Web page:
Fish farming expansion plans being challenged

Written by on March 2, 2016 in Fish, Policy & Ocean Law

In January, NOAA announced its plans to expand aquaculture in the Gulf of Mexico, but those plans are now being challenged.

Net pen aquaculture in deep coastal waters.

Net pen aquaculture in deep coastal waters. Photo credit: NOAA.

The decision to expand fish farming in the Gulf was made in order to meet the growing demand for seafood and increase job opportunities in the seafood industry. It will allow for up to 20 industrial facilities and a total of 64 million pounds of fish to be produced every year.

“This is all about managing and expanding seafood farming in an environmentally sound and economically sustainable way,” Michael Rubino, of NOAA Fisheries Office of Aquaculture, said in a news release. “The permit process we’ve laid out accounts for the region’s unique needs and opens the door for other regions to follow suit.”

Last month, however, the Center for Food Safety (CFS) filed a new lawsuit challenging the ruling. CFS is representing many stakeholders in the Gulf of Mexico including Florida Wildlife Federation, Gulf Restoration Network, and several fishing associations and organizations.

“Offshore industrial aquaculture will cause irreparable harm to the Gulf ecosystems and coastal communities,” George Kimbrell, senior attorney for CFS and counsel for the plaintiffs, said in a news release. “We need to better manage and protect our native fisheries, not adopt destructive industrial food practices that put them at risk. This lawsuit, brought by a range of concerned stakeholders, aims to halt these shortsighted plans.”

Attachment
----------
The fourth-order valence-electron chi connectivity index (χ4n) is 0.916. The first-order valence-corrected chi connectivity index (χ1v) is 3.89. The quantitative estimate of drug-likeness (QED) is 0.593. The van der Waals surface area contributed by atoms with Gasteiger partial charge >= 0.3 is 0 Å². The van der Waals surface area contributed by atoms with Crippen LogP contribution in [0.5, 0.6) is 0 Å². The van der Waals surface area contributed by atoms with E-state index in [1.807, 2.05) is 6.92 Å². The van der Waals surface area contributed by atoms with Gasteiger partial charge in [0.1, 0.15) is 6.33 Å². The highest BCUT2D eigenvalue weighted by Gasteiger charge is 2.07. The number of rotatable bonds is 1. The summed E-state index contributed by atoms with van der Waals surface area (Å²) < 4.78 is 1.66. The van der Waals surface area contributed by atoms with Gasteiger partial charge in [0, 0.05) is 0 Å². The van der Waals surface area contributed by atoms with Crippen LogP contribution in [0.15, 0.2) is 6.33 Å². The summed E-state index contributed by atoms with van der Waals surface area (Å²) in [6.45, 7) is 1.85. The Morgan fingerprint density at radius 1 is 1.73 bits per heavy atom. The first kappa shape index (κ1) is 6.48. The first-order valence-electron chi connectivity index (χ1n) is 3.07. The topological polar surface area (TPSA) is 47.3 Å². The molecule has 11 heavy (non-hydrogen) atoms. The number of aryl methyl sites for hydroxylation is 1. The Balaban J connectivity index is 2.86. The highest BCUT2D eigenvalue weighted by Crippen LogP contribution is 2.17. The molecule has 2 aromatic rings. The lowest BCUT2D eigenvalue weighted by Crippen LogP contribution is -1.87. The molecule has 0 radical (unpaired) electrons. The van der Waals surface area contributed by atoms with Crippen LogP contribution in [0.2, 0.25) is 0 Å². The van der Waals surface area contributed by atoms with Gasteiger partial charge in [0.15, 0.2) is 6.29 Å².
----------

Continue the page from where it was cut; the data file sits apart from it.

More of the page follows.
CSF says the “questionable permitting scheme” is an effort to push industrial aquaculture without new laws.

“The U.S. Congress has never given express authority to NOAA/NMFS to enact such extensive and far reaching regulation. If this regulation goes into effect, the existing $15 billion recreational and commercial fishing industries will be forced to carry the burden of the damages that may come as a consequence,” said William Ward, Esq., of the William Ward Law Group, PLLC.

To learn more:

Copyright © 2016 by Marine Science Today, a publication of Marine Science Today LLC.

About the Author

About the Author: Emily Tripp is the Publisher and Editor of MarineScienceToday.com. She holds marine science and biology degrees from the University of Miami's Rosenstiel School of Marine and Atmospheric Science and a Master of Advanced Studies degree in Marine Biodiversity and Conservation from Scripps Institution of Oceanography. When she's not writing about marine science, she's probably running around outside or playing with her dog. .

Subscribe

If you enjoyed this article, subscribe now to receive more just like it.

Subscribe via RSS Feed Find MST on Instagram Connect with MST on Google Plus

Comments are closed.

Top